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Some Latino households struggle as COVID surges in Central Falls

By January 13, 2022COVID-19

The following transcript has been edited for length and clarity. Click the orange play button above to hear the audio.

Ayres-Brown: How is this impacting the families that Progreso Latino works with?

Sierra: I would say it’s not necessarily about how it’s impacting families now — it just kind of continues to build on the previous impact. So we’ve seen just continuing concern about employment stability with the families that we work with. We get folks who are looking for financial support. In the past, we have supported via cash assistance.

And then, of course, economic circumstances continue to be dire. So, you know, COVID-19 prevents folks from being able to leave their home once they’re diagnosed. And if you’re dealing with a multi-generational family, you have several children, it makes it even harder if you’re in a position of a caretaker.

Ayres-Brown: I know with families, and you mentioned especially with multiple generations sometimes in the same home, it can be very hard when one person tests positive for COVID. Are you seeing any challenges with this, and do you feel there are sufficient resources for people to isolate after one person has a positive diagnosis?

Sierra: I think it is quite difficult, and I think it’s a combination of there being limited spatial and perhaps even communal resources to isolate certain members. But also it is cultural, right? So considering that our city is upwards of 60% Latino, we want to take care of our family members. We want to be there for them, even if that means that we are putting ourselves at risk or get sick in the process.

So even though the recommendation is to quarantine, isolate for a period of time, or to mask at home — you know, masking at home is probably the best recommendation. Because family members, especially if you’re the sole caretaker, you cannot stay away from your sick child. It’s really, really difficult.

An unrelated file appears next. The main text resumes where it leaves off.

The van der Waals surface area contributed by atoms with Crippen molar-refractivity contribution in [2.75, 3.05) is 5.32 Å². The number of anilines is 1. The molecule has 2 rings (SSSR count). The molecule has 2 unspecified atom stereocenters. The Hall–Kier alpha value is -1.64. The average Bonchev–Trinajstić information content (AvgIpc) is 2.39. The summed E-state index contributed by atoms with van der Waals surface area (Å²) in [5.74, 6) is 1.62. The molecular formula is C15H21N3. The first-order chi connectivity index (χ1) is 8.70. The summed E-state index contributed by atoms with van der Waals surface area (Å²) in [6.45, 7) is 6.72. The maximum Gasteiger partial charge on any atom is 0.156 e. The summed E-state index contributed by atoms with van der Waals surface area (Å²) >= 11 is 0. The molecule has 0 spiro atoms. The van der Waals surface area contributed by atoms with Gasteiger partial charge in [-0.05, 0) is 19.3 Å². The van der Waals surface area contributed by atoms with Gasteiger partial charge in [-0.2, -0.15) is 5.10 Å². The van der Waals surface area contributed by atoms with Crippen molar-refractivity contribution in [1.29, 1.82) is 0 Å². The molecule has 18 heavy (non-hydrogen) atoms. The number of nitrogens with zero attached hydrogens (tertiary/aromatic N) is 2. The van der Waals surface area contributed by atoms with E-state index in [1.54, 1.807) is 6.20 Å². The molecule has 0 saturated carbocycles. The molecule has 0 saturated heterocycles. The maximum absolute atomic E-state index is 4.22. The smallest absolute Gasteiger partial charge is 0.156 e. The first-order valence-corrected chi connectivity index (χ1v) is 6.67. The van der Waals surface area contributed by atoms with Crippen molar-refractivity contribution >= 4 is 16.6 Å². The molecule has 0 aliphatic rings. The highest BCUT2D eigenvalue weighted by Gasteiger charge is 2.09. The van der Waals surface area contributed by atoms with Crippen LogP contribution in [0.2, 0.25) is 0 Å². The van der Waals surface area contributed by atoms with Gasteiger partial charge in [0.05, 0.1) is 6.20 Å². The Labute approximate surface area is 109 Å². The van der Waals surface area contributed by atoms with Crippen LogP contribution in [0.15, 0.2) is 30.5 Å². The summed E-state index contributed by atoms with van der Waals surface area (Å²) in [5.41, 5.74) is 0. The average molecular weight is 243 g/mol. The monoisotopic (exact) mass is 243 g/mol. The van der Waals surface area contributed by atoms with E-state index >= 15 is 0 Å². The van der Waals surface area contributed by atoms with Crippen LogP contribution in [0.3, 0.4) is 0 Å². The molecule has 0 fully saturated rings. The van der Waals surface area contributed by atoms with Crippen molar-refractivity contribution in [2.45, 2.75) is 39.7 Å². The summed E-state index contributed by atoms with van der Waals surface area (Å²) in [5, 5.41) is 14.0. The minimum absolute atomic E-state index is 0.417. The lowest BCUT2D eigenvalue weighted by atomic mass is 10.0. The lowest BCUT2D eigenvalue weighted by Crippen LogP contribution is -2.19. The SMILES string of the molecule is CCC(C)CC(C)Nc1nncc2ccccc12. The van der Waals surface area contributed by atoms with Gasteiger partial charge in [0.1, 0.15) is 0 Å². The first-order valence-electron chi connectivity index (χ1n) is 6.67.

So there might be a concern with, we can’t keep our kid or we can’t keep a parent in their individual room because there just isn’t the space — but also we want to make sure that person is taken care of. And so we’re seeing that it’s just kind of hard to overcome that cultural desire to want to be there for your loved one that’s not feeling well.

Ayres-Brown: There have been significant problems with access to COVID testing in Central Falls — last month, people having to wait in long lines in the cold to get tested. Members of the Rhode Island National Guard have now been put on the ground in Central Falls to help with testing. But beyond that, what other responses would be helpful to addressing this latest surge and its impact on families in Central Falls?

Sierra: That’s, I guess, where all of the energy is going right now, right? So how can we kind of mobilize to support our families and our community members? We know that the mayor is doing everything she can to kind of involve government and we have, you know, additional testing sites. We have an additional testing site on Broad Street that has a higher capacity, walk-in only — because we do see technological literacy as a barrier for folks to access testing in the first place.

And then beyond that, I think an additional resource that could be employed is figuring out how we can support our community in not feeling like they have to continue going about their day-to-day life. I know that there is a bit of an anxiety around — ‘The holidays just happened. I have to test as a requirement to return to work, but perhaps I’m feeling ill and I can’t get my test results back in time. So now my work is in jeopardy.’

So there is kind of this duality of we’re continuing at the pace of normal day to day life, but our circumstances to how we can operate within that are so vastly different. And they’re not working quite in tandem, right?

So if there was kind of a concerted effort of keeping people home, making sure that they were able to stay home confidently, and kind of slowing down the urge to get back to normalcy. I think that would be really helpful, in addition to providing more testing, providing more vaccination sites, providing more education, and reducing those barriers to tech. So that’s what I would say.

Ayres-Brown: Rosa Sierra, Wellness Project Manager at Progreso Latino in Central Falls, thanks so much for your time.

Sierra: You’re welcome. Thank you for having me.

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